UAB Magazine Online Features
First Steps for a New Generation of Cancer Leaders
By Gail Allyn Short
UAB School of Public Health student, who was winding up his master’s degree in epidemiology, heard a professor talking about an intriguing UAB training program that provides cancer research experiences for graduate students in the schools of Medicine, Public Health, Dentistry, and Nursing.Michael Behring, M.S.P.H., had never considered a career as a cancer researcher. But one day, the
Behring says he was looking for just such a challenge. “I wanted to find a high goal and make a worthwhile contribution,” he says. Behring signed up for the UAB Cancer Research Experiences for Students (CaRES) program, a paid summer research training internship, and was hired by UAB epidemiologist Elizabeth Brown, Ph.D., his master’s program adviser, who was studying the genetic and molecular epidemiology of multiple myeloma. Under her mentorship, Behring recruited and interviewed patients, helped conduct data analysis, interacted with oncologists and epidemiologists, and performed administrative tasks associated with the research.
Now a doctoral student in epidemiology, Behring says the experience has helped him decide to become a cancer epidemiologist. “The program gave me a roadmap to figure out how to do cancer research and what it takes to participate in it,” he says. “It has given me good connections with different people and affirmed what I like about cancer research. Programs like this are one reason I stayed at UAB.”
Student Film Preserves a Unique Birmingham Story
By Clair McLafferty
Clarence Lockett started out as a theatre student focusing on screenwriting. But it was a true-life story that pulled him into filmmaking and changed his college and career goals.
He has always been a good storyteller, he says, and naturally took to screenwriting, but after transferring to UAB from Miles College, he began taking filmmaking classes in UAB’s College of Arts and Sciences to try to capture real stories.
“Films can ignite discussion,” says Lockett, who graduated in December 2013 with a degree in Film and Media Studies. “They may not change things immediately, but they can get people on the paths to helping in a positive way.”
Unique UAB Programs Prepare Students for Hot CareersBy Tara Hulen
Tiffany Holloway found her niche in a sweet spot between cells and sales. As a high school student, she explored materials sciences, biology, and other disciplines in a program run by UAB's Center for Community OutReach Development. For a career, however, she wanted to balance the challenge of science with an outlet for her outgoing personality. "I was looking for something that involves people and problem solving," says Holloway.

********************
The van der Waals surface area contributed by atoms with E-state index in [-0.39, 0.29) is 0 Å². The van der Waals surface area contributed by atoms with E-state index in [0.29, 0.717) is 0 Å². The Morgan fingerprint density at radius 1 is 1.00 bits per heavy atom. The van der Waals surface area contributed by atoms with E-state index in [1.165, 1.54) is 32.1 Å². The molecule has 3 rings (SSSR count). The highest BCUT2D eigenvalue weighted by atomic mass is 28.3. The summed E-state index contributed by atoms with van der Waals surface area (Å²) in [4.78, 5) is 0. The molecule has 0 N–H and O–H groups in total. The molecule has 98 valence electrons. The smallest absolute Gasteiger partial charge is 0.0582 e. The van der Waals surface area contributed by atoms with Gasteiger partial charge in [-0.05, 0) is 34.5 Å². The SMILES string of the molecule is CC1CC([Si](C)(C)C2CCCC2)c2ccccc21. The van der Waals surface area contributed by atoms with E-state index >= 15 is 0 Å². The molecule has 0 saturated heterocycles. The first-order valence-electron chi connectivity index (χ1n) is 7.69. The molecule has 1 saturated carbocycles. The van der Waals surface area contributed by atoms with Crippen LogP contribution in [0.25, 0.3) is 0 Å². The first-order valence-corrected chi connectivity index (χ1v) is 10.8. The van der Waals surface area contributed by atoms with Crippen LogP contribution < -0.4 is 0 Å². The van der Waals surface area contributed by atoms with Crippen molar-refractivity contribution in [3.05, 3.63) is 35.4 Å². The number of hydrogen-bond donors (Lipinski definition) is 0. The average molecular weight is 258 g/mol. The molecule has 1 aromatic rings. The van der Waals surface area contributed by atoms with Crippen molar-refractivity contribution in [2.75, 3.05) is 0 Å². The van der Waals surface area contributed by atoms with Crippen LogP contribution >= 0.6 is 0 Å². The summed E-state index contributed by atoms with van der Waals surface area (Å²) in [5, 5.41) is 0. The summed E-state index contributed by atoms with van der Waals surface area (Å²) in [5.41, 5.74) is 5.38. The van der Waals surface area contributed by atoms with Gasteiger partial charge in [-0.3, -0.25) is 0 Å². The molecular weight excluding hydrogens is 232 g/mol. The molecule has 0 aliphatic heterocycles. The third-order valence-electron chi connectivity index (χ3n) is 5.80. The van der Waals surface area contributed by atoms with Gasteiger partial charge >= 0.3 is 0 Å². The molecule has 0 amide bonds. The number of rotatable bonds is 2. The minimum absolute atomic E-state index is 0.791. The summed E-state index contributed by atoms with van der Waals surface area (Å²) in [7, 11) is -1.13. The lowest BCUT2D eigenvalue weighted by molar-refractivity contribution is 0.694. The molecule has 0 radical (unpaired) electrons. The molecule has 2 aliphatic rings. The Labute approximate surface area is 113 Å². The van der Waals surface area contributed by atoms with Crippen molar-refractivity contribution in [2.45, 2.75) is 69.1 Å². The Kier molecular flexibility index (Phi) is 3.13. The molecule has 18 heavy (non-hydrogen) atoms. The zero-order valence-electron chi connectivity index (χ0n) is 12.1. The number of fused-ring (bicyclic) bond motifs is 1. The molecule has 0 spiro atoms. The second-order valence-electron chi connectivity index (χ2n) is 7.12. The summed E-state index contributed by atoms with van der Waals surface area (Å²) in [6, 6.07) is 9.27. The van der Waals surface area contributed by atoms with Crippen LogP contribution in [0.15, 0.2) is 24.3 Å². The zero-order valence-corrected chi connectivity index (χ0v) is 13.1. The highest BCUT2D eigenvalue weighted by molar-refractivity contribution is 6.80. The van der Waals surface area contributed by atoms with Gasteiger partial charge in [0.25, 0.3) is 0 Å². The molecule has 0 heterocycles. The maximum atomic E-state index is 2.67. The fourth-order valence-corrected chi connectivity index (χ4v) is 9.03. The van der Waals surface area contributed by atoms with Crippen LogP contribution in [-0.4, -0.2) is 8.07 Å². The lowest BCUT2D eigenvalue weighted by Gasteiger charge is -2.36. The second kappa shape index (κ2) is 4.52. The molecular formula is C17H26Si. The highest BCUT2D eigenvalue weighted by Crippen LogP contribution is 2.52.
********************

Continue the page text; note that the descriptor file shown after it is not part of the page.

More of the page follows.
Her search led to just one place: UAB, the only university in Alabama—and one of just two in the Southeast—offering an industrial distribution program. In addition to being unique, the program is also the entryway into a booming field. Holloway is gaining a blend of business and engineering expertise that will help the UAB junior enter a $4 trillion field with plentiful job opportunities.
Industrial distribution is one of several UAB undergraduate programs that are packed with potential—and which can't be found anywhere else in Alabama. Take a closer look at five:
Blazer Juggles Basketball, Graduate School
By Grant Martin
UAB basketball player Karl Moton Jr. earned an athletic scholarship, a bachelor's degree, and a postgraduate scholarship to study exercise science at the UAB School of Education. He was honored in the Blazers' final home game of the 2012-2013 season as one of three departing seniors. The easy thing to do would be to accept the applause and say goodbye to basketball—to concentrate on his graduate degree and a future career in physical therapy. But those who have followed Moton's career already know that he doesn't do things the easy way.
After spending most of his time at UAB as a non-scholarship role player, Moton decided to resurrect his basketball career as a graduate student. With one year of eligibility remaining, Moton has laced up for a final season, rejoining the Blazers as a fifth-year walk-on, bringing some much-needed maturity to a team that was big on talent but short on experience.
"We try to recruit guys who have the whole package, and Karl is that whole package," says head coach Jerod Haase. "He is a great person, a great student, a great teammate—and anyone who knows him knows that he loves UAB and loves the program."